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Oral Hygiene Habits Around The World

It seems like oral hygiene would be pretty similar all over the world, but this isn’t the case – dental healthcare is actually quite different from country to country! Some countries have much healthier mouths than others do, and it seems like it would be a good idea for the whole world to get on the same page when it comes to dental care!

Below is some interesting information about what oral hygiene looks like all around the world. But first, let’s take a look at some general worldwide dental health statistics just to get an idea of where we’re at:

  • Almost a third of adults 65 and over have none of their natural teeth remaining.
  • Over two-thirds of children and almost every adult around the world have had cavities at some time or another.
  • Dental issues are pretty much the same no matter what country you’re looking at. This includes heavy alcohol and tobacco usage, forgetting to brush and floss, and diets high in sugar.
  • This one is obvious, but poor dental care and the tooth problems that result are the most common in impoverished and disadvantaged countries.
  • Approximately one-fifth of middle-aged adults around the world have suffered from severe periodontal (gum) disease. This can lead to tooth loss and damage to your overall health.

Where The Countries Rank Against Each Other

While it’s impossible to say with exact certainty which countries have it the best and which have it the worse when it comes to oral hygiene, there is quite a bit of data that can give us a pretty good idea. That said, there is a lot of research out there that helps us get a better idea of where more effort needs to be put into educating the public on why they need to take care of their teeth.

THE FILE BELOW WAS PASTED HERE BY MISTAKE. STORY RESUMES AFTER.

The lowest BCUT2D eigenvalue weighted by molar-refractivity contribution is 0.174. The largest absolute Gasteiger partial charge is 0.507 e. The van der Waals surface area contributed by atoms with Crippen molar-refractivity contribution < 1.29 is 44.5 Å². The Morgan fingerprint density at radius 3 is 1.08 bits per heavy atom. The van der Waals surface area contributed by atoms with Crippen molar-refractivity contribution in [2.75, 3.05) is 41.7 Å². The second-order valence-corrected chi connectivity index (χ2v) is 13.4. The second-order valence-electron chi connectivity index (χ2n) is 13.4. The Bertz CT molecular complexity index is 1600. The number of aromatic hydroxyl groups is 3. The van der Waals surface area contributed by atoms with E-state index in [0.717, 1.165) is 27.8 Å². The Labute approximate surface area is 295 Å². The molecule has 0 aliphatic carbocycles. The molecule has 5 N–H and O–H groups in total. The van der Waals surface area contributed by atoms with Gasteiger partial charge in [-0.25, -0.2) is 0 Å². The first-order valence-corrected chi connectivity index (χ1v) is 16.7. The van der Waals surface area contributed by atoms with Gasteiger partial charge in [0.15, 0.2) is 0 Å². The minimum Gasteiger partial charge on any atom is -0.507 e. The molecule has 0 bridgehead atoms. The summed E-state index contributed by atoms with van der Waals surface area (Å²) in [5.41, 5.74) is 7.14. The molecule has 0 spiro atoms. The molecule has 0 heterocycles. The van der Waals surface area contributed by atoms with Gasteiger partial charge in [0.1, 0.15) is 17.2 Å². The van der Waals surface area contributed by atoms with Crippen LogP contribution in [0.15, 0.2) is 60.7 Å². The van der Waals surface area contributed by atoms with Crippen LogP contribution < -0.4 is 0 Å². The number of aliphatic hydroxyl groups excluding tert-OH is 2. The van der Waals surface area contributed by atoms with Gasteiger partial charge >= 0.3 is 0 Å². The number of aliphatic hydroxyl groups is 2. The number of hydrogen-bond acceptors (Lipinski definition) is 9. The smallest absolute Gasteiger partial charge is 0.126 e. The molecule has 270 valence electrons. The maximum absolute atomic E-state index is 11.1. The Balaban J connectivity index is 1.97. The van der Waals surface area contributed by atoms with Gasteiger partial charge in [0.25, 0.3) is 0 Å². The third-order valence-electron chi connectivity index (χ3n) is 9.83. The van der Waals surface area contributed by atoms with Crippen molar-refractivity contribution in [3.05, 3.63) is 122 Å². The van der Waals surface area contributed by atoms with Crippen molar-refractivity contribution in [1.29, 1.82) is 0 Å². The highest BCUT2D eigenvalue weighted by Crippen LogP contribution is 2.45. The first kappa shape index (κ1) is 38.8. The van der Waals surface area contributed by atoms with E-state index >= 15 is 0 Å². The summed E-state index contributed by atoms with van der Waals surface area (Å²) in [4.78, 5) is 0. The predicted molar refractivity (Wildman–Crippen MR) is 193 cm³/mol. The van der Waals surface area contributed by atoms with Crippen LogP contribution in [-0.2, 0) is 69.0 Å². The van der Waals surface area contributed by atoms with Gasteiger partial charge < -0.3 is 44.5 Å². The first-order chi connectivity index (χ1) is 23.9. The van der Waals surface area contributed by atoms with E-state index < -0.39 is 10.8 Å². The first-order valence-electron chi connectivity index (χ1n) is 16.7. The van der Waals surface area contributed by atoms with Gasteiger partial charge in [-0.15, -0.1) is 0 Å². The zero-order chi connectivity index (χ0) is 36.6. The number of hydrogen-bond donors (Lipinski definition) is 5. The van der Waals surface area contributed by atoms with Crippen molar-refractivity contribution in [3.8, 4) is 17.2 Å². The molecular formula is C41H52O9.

There was a recent study which examined the number of missing or decayed teeth in the average 12-year-old. The results were as follows:
Worst countries:

  • Poland (4 missing or decayed teeth in the average 12-year-old)
  • Hungary (3.5 teeth)
  • Czech Republic (2.5 teeth)
  • South Korea (2 teeth)

Best countries:

  • Netherlands (1 tooth)
  • Denmark (0.75 teeth)
  • Germany (0.75 teeth)
  • Britain (0.75 teeth)

If you’re curious about where the U.S. ranked on this list, we fell right in the middle at 10th place (1.25 teeth).

The best way to up our ranking is if each of us improves our own oral hygiene habits. Brush twice a day, floss daily and make sure you’re vising your dentist for a dental cleaning and exam at least every 6-12 months.

To make an appointment with Coastal Periodontics, please contact our office located in Portsmouth, NH.

Posted on Feb 19, 2016
Image Credit: © Dreamstime.com

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